Texas disability rights group name several South Plains counties in federal voting complaint

Local News

AUSTIN — Advocacy group Disability Rights Texas filed a systemic class complaint with the U.S. Department of Justice on September 4 and claimed that the voting websites for over 80 Texas counties fail to comply with federal disability laws. The claim named several South Plains area counties.

According to a report used to file the claim, seven of the 24 counties in the South Plains did not have a voting website at all. These were Crosby, Dawson, Dickens, Floyd, Gaines, Garza and King counties. Of those that had a website, two, Bailey and Castro, only scored 1 percent in their rating system, according to the report.

A representative for Disability Rights Texas said the group sent letters to several counties informing them they were not in compliance with federal law. The letters asked for a response on how the counties planned to address the issues.

According to the complaint, 83 counties, including Castro, Cochran, Hale, Lamb, Lynn, Motley, Scurry and Swisher counties, did not respond and were thus named in the claim.

Read the full release by Disability Rights Texas below:

On September 4, Disability Rights Texas (DRTx) filed a systemic class complaint with the U.S. Department of Justice (DOJ) claiming that more than 80 county voting websites in Texas are failing to comply with federal laws because they do not offer equal access to people with disabilities.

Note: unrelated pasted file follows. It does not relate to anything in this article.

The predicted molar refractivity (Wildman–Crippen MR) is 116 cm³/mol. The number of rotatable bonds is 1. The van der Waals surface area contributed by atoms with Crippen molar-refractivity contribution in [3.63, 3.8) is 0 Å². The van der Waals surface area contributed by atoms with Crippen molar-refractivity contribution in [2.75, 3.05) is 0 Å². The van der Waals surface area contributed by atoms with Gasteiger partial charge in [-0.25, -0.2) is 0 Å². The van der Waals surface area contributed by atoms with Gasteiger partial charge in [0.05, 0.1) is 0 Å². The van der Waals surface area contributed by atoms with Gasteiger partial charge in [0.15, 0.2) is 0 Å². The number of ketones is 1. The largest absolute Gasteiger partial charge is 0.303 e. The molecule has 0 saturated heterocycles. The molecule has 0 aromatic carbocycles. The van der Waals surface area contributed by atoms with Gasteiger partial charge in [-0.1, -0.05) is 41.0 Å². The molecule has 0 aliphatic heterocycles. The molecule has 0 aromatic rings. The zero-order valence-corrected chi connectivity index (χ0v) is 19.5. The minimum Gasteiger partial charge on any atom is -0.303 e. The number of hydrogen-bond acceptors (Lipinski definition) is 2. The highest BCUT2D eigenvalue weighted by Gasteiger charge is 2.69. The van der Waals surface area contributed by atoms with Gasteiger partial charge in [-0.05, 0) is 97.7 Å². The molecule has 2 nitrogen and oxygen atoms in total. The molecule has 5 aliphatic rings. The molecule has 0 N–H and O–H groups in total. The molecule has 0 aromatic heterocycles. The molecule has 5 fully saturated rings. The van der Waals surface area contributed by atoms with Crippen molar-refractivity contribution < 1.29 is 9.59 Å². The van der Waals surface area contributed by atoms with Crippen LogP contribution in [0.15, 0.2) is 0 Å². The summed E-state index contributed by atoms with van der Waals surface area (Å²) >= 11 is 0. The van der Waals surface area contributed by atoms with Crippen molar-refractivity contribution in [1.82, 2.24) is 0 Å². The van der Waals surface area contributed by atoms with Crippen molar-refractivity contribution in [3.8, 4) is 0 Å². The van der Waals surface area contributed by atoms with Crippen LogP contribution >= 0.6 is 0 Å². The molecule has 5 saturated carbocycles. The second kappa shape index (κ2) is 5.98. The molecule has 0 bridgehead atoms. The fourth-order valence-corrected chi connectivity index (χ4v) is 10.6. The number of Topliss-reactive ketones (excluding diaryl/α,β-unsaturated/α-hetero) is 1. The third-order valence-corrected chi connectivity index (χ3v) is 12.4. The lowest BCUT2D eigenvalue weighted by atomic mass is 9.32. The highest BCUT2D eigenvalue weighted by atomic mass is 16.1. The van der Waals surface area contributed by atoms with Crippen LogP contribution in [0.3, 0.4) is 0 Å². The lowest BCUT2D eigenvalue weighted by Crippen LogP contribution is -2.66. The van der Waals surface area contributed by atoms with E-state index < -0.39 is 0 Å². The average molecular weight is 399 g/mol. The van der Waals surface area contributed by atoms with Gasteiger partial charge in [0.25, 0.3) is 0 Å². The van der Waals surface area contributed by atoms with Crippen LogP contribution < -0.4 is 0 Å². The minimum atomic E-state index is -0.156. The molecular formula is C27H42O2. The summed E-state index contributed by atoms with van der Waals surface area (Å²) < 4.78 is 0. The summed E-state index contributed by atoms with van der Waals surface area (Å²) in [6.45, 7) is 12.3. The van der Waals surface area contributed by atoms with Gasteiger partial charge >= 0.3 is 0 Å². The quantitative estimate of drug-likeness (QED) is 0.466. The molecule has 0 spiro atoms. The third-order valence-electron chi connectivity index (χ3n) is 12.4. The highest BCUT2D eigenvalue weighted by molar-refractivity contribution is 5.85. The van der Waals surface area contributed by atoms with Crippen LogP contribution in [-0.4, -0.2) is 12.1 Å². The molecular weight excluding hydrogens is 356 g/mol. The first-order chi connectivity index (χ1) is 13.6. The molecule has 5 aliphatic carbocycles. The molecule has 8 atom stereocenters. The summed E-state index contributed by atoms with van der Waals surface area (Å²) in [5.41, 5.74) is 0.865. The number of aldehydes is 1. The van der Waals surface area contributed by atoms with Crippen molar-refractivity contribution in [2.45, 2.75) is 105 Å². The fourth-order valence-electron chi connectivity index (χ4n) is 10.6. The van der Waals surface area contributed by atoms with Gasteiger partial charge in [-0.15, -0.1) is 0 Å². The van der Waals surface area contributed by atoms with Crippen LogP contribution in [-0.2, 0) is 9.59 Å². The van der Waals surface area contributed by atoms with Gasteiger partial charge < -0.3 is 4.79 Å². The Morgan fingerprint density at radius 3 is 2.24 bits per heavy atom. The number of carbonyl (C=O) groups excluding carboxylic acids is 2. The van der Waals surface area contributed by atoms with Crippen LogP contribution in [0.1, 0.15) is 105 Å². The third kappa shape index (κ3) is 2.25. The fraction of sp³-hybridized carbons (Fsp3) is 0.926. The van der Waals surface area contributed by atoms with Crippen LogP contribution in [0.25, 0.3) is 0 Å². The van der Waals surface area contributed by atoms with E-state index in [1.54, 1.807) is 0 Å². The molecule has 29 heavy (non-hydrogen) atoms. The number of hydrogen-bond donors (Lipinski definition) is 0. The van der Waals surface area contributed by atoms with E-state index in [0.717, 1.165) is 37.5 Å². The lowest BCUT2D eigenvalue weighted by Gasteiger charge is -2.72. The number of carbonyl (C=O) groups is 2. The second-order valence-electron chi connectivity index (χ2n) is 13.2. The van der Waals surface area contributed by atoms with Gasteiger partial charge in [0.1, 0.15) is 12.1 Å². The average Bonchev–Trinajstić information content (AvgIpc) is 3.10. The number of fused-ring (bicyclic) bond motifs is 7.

County voting websites contain critical information for voters, including polling locations and hours. In light of COVID-19 and changing voter information, it is now especially important that all voters have equal access to voting information on county voting websites.

In July, DRTx released an investigative report, “Web Failures: How County Voting Websites Leave Voters with Disabilities in the Dark.” The report shows that many Texas county voting websites are out of compliance with federal laws because they lack both critical voting information and accessible features which result in people with disabilities failing to receive the same voting information that people without disabilities receive. The report came after a year-long investigation that included an assessment of every county voting website in Texas.

Following the report release, DRTx notified each county of the individual deficiencies of its voting websites and requested the county let DRTx know of its plan to address the website accessibility issues, including what steps the county anticipates taking to ensure compliance for the county’s voting website and when the county anticipates completing the steps. DRTx has committed to provide assistance and resources to counties to make these important improvements. However, many counties failed to respond to the demand.

As a result, DRTx made the determination that additional steps were warranted.  This resulted in filing a systemic complaint with the DOJ requesting that the agency investigate these cases of disability discrimination and direct the counties to comply with the law by making needed changes to their voting websites.

“Texas is facing unprecedented challenges during the 2020 election cycle,” said Molly Broadway, Voting Rights Training Specialist for DRTx. “The pandemic has increased our use of and dependence on digital information. Now more than ever, providing equal access to the voting process for people with disabilities through county websites must become a priority.”

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